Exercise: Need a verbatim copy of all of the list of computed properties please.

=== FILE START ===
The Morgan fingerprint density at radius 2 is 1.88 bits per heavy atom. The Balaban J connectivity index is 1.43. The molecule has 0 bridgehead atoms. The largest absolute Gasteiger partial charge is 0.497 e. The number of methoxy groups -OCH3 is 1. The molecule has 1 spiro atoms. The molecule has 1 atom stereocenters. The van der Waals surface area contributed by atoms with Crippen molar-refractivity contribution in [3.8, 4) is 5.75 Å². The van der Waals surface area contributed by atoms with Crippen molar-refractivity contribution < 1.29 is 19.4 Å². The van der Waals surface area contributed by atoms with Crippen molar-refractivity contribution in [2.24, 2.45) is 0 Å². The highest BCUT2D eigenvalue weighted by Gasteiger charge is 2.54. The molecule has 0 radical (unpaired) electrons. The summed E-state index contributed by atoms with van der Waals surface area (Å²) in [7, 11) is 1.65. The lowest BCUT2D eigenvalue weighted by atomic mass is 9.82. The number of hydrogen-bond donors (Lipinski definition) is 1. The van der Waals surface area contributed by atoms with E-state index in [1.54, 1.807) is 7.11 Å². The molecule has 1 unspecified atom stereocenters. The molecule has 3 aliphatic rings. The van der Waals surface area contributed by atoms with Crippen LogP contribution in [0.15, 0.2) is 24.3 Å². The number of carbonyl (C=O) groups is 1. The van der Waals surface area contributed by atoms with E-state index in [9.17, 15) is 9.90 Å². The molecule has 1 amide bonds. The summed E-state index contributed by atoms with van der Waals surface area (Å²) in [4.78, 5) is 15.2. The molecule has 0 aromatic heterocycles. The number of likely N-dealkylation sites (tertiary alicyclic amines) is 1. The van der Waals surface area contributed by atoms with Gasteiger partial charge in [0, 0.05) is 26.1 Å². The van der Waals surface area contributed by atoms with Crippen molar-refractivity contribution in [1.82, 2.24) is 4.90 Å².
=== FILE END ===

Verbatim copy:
The Morgan fingerprint density at radius 2 is 1.88 bits per heavy atom. The Balaban J connectivity index is 1.43. The molecule has 0 bridgehead atoms. The largest absolute Gasteiger partial charge is 0.497 e. The number of methoxy groups -OCH3 is 1. The molecule has 1 spiro atoms. The molecule has 1 atom stereocenters. The van der Waals surface area contributed by atoms with Crippen molar-refractivity contribution in [3.8, 4) is 5.75 Å². The van der Waals surface area contributed by atoms with Crippen molar-refractivity contribution < 1.29 is 19.4 Å². The van der Waals surface area contributed by atoms with Crippen molar-refractivity contribution in [2.24, 2.45) is 0 Å². The highest BCUT2D eigenvalue weighted by Gasteiger charge is 2.54. The molecule has 0 radical (unpaired) electrons. The summed E-state index contributed by atoms with van der Waals surface area (Å²) in [7, 11) is 1.65. The lowest BCUT2D eigenvalue weighted by atomic mass is 9.82. The number of hydrogen-bond donors (Lipinski definition) is 1. The van der Waals surface area contributed by atoms with E-state index in [1.54, 1.807) is 7.11 Å². The molecule has 1 unspecified atom stereocenters. The molecule has 3 aliphatic rings. The van der Waals surface area contributed by atoms with Crippen LogP contribution in [0.15, 0.2) is 24.3 Å². The number of carbonyl (C=O) groups is 1. The van der Waals surface area contributed by atoms with E-state index in [9.17, 15) is 9.90 Å². The molecule has 1 amide bonds. The summed E-state index contributed by atoms with van der Waals surface area (Å²) in [4.78, 5) is 15.2. The molecule has 0 aromatic heterocycles. The number of likely N-dealkylation sites (tertiary alicyclic amines) is 1. The van der Waals surface area contributed by atoms with Gasteiger partial charge in [0, 0.05) is 26.1 Å². The van der Waals surface area contributed by atoms with Crippen molar-refractivity contribution in [1.82, 2.24) is 4.90 Å².